Well, here you go. A biblical reference to a trinity. It is not a reference to an existing trinity doctrine. There isn't a verse that says, "I, Paul, am inquiring of the church in your city, concerning how things are going with the introduction of the trinity doctrine I taught you while I was with you."
My opinion is that anything added to this little formula is a man-made attempt to put God into some sort of a box. The people (the so-called "Church") who made a point of constructing this box did it for the purpose of being able to kill anyone who does not worship the box. We need to toss aside the box and run away from the holders of the box, as the enemies of God.




[edit on 20-7-2009 by jmdewey60]



posted on Jul, 21 2009 @ 12:14 AM
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reply to post by jmdewey60
 


you answered your own self there, that verse you quoted has nothing to do with a trinity, it is about man, and his relationship wth God as in how it should be after being baptized(a rebirth if you will).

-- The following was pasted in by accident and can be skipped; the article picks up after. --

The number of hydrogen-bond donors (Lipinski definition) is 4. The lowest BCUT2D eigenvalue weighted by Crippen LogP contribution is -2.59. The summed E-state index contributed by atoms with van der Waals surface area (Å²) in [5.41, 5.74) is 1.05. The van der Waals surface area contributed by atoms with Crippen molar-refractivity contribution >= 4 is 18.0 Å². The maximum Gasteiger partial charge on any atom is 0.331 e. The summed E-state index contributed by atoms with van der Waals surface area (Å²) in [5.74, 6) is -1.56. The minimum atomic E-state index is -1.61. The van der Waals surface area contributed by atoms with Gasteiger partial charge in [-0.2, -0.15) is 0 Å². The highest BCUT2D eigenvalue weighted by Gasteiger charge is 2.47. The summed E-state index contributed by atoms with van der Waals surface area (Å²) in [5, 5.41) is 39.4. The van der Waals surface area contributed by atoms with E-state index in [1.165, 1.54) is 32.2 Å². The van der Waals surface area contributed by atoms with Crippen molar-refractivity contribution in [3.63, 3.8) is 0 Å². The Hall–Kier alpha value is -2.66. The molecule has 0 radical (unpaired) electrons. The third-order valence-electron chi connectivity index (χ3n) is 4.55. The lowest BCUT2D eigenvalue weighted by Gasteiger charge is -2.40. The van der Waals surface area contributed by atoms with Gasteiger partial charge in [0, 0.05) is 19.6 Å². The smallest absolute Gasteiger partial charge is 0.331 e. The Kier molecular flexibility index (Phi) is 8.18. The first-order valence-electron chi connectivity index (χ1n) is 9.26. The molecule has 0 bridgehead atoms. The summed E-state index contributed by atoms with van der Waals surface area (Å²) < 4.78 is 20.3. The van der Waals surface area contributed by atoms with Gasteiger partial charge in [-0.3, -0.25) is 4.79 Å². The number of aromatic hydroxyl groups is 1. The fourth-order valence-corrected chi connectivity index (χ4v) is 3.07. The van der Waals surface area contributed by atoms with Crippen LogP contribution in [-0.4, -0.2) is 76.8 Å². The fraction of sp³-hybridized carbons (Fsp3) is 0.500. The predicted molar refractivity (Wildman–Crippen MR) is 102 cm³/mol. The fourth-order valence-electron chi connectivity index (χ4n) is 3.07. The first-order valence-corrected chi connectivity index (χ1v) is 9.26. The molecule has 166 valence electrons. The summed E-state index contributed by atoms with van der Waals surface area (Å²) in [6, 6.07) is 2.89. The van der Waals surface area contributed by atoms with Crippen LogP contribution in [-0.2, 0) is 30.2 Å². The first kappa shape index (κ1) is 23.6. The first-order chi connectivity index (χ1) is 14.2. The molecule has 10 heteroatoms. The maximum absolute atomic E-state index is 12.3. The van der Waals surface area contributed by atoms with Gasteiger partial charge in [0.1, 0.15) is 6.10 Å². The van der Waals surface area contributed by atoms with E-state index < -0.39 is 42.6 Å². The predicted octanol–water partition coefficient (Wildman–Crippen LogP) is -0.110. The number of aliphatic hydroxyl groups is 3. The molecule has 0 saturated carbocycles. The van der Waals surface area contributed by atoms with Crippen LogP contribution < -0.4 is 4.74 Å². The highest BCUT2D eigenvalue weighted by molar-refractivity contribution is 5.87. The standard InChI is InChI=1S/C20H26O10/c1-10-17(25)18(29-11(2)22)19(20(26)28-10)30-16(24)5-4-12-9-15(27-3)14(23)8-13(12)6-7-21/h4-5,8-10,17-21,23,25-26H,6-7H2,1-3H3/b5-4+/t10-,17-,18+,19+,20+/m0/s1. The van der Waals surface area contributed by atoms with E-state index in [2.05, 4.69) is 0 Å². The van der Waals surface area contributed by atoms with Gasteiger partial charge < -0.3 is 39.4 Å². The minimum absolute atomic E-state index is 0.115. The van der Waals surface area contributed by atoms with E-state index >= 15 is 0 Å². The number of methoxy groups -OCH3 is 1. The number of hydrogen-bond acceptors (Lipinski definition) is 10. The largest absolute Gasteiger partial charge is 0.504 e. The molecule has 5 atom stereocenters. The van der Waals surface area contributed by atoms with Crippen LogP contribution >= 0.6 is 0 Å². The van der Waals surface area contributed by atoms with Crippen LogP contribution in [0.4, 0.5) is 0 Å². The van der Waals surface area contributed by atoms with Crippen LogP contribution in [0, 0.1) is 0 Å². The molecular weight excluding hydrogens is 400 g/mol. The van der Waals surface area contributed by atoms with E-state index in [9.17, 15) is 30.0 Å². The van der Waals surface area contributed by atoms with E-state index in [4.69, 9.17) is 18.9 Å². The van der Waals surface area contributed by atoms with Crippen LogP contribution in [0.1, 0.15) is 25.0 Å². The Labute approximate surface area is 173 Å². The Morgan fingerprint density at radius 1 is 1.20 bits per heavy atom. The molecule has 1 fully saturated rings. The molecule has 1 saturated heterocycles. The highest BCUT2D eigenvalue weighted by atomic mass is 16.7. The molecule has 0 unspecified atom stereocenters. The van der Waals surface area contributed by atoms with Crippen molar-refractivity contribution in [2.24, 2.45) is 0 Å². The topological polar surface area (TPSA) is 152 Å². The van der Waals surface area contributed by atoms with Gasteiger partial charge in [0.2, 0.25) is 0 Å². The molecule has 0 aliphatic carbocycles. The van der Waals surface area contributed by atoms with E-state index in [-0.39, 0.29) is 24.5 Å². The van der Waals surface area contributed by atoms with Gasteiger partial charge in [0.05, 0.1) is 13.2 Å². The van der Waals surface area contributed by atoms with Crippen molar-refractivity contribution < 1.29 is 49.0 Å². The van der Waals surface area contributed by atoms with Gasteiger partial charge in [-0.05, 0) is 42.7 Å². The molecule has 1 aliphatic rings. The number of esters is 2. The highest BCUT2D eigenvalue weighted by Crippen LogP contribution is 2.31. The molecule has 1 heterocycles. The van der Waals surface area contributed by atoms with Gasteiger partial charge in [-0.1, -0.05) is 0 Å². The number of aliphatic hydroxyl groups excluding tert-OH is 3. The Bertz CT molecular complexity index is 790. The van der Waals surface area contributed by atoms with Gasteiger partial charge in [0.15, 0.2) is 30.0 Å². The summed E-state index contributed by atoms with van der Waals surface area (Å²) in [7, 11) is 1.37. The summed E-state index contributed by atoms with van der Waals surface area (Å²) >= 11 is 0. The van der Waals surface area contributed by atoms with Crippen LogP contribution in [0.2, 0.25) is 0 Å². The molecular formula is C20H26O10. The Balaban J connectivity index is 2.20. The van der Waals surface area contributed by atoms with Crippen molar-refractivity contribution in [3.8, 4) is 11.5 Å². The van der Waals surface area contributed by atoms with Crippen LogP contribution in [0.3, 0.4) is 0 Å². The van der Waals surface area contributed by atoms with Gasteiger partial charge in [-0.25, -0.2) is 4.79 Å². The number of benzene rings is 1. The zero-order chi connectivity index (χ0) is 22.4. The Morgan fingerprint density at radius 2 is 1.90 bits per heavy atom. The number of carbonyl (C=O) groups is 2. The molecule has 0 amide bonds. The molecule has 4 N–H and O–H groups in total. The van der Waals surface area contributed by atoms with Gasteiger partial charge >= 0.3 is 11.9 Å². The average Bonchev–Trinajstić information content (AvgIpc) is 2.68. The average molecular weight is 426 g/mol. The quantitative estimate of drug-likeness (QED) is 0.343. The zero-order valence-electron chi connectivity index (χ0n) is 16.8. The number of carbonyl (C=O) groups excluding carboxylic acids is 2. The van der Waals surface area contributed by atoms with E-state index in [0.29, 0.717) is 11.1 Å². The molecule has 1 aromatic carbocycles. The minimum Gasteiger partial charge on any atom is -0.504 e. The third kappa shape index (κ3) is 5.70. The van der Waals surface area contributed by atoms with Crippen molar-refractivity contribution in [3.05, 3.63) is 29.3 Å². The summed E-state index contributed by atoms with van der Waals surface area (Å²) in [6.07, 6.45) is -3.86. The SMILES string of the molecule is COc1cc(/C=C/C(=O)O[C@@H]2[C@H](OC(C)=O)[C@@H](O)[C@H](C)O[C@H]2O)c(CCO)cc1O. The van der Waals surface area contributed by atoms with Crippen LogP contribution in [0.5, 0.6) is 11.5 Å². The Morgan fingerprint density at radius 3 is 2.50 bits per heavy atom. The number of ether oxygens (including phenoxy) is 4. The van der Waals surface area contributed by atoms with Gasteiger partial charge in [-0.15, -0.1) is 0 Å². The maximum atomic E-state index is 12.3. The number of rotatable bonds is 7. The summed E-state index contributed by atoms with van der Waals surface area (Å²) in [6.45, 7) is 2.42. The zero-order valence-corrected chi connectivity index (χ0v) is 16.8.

Had you used 2 Corinthians 13:14


May the grace of the Lord Jesus Christ, and the love of God, and the fellowship of the Holy Spirit be with you all. (NIV)
I would have agreed that is as close to the bible talking about the trinity as you could get.
Still they are 3 seperate individuals as in Holy Spirit is also a seperate indidvidual see Romans 8:27



posted on Jul, 21 2009 @ 03:35 AM
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reply to post by Pappa_Bear
 
The idea is that there seems to be a trinity in the New Testament, just not like what people want to have as a creed.
I am not giving a real proof as to how to believe it, just a suggestion as to how one might think of it. The important thing is not to force someone to subscribe to your particular version to be considered a Christian.